There's a housing crisis in San Francisco, which is experiencing "hyper-gentrification." Was it caused by the Internet, and the army of workers in overvalued start-ups that have displaced thousands of regular businesses and bohemian residents?
Yes, according to Jarett Kobek, now living in LA after a stint in San Francisco, and author of I Hate the Internet, self-published earlier this year and a hit at the recent Frankfurt Book Fair.
I Hate the Internet is a novel, primarily about two women whose lives are upended by too much sharing. Along the way it fires potshots at a wide range of targets, including the white male patriarchy, Google Buses, millennial posturing, exploitation of comic book writers, and exploitation of all of us who generate ad sales for Silicon Valley titans by posting pictures and thoughts online.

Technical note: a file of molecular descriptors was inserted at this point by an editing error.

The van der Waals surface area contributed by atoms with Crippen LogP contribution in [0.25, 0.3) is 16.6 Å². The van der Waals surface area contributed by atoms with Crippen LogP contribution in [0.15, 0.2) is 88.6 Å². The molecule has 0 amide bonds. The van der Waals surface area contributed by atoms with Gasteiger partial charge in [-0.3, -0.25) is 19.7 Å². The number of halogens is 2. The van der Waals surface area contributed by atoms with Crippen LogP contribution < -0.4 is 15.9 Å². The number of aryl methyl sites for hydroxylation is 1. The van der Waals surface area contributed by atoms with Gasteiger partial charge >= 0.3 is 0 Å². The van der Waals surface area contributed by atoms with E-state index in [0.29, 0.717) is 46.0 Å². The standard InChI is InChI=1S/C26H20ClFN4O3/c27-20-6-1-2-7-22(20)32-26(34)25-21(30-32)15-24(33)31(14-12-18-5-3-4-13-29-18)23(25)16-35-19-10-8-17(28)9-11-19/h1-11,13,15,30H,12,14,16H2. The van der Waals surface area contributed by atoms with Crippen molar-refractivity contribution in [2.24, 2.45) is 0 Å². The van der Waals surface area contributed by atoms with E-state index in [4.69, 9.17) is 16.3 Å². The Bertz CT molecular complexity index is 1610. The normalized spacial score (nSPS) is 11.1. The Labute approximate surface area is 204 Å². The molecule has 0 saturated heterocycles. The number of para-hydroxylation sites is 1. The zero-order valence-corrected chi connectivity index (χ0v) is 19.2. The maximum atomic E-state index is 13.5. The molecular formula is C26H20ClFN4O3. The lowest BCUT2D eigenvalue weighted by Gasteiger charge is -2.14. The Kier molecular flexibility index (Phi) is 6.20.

DnA talks with Kobek about the Internet's role in dismantling community, creating a president and the shock of finding an audience hungry for his assault on the most game-changing invention of our time.